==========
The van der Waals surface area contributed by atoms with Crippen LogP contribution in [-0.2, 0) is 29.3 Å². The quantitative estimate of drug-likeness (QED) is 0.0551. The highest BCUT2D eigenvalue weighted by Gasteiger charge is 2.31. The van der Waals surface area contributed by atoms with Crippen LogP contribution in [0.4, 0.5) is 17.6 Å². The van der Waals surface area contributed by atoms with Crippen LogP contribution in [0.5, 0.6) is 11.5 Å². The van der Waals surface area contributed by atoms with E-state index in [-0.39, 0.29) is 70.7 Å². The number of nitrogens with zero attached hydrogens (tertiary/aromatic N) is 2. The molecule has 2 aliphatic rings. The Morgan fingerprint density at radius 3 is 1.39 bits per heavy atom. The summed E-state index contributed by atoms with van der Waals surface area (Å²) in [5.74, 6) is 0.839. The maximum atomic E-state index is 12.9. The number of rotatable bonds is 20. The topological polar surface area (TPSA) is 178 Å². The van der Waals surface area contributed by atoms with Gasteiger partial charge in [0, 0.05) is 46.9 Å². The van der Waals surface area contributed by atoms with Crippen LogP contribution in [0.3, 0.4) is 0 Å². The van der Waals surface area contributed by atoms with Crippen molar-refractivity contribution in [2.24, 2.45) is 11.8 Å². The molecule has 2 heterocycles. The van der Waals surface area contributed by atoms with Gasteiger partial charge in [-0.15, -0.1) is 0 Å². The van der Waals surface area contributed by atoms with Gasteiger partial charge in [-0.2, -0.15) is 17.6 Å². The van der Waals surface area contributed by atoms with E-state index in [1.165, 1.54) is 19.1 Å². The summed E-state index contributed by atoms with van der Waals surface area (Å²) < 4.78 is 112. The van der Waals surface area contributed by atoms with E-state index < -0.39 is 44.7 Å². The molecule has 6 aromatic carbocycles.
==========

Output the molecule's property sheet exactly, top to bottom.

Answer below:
The van der Waals surface area contributed by atoms with Crippen LogP contribution in [-0.2, 0) is 29.3 Å². The quantitative estimate of drug-likeness (QED) is 0.0551. The highest BCUT2D eigenvalue weighted by Gasteiger charge is 2.31. The van der Waals surface area contributed by atoms with Crippen LogP contribution in [0.4, 0.5) is 17.6 Å². The van der Waals surface area contributed by atoms with Crippen LogP contribution in [0.5, 0.6) is 11.5 Å². The van der Waals surface area contributed by atoms with E-state index in [-0.39, 0.29) is 70.7 Å². The number of nitrogens with zero attached hydrogens (tertiary/aromatic N) is 2. The molecule has 2 aliphatic rings. The Morgan fingerprint density at radius 3 is 1.39 bits per heavy atom. The summed E-state index contributed by atoms with van der Waals surface area (Å²) in [5.74, 6) is 0.839. The maximum atomic E-state index is 12.9. The number of rotatable bonds is 20. The topological polar surface area (TPSA) is 178 Å². The van der Waals surface area contributed by atoms with Gasteiger partial charge in [0, 0.05) is 46.9 Å². The van der Waals surface area contributed by atoms with Crippen LogP contribution in [0.3, 0.4) is 0 Å². The van der Waals surface area contributed by atoms with Crippen molar-refractivity contribution in [2.24, 2.45) is 11.8 Å². The molecule has 2 heterocycles. The van der Waals surface area contributed by atoms with Gasteiger partial charge in [-0.15, -0.1) is 0 Å². The van der Waals surface area contributed by atoms with Gasteiger partial charge in [-0.2, -0.15) is 17.6 Å². The van der Waals surface area contributed by atoms with E-state index in [1.165, 1.54) is 19.1 Å². The summed E-state index contributed by atoms with van der Waals surface area (Å²) < 4.78 is 112. The van der Waals surface area contributed by atoms with E-state index < -0.39 is 44.7 Å². The molecule has 6 aromatic carbocycles.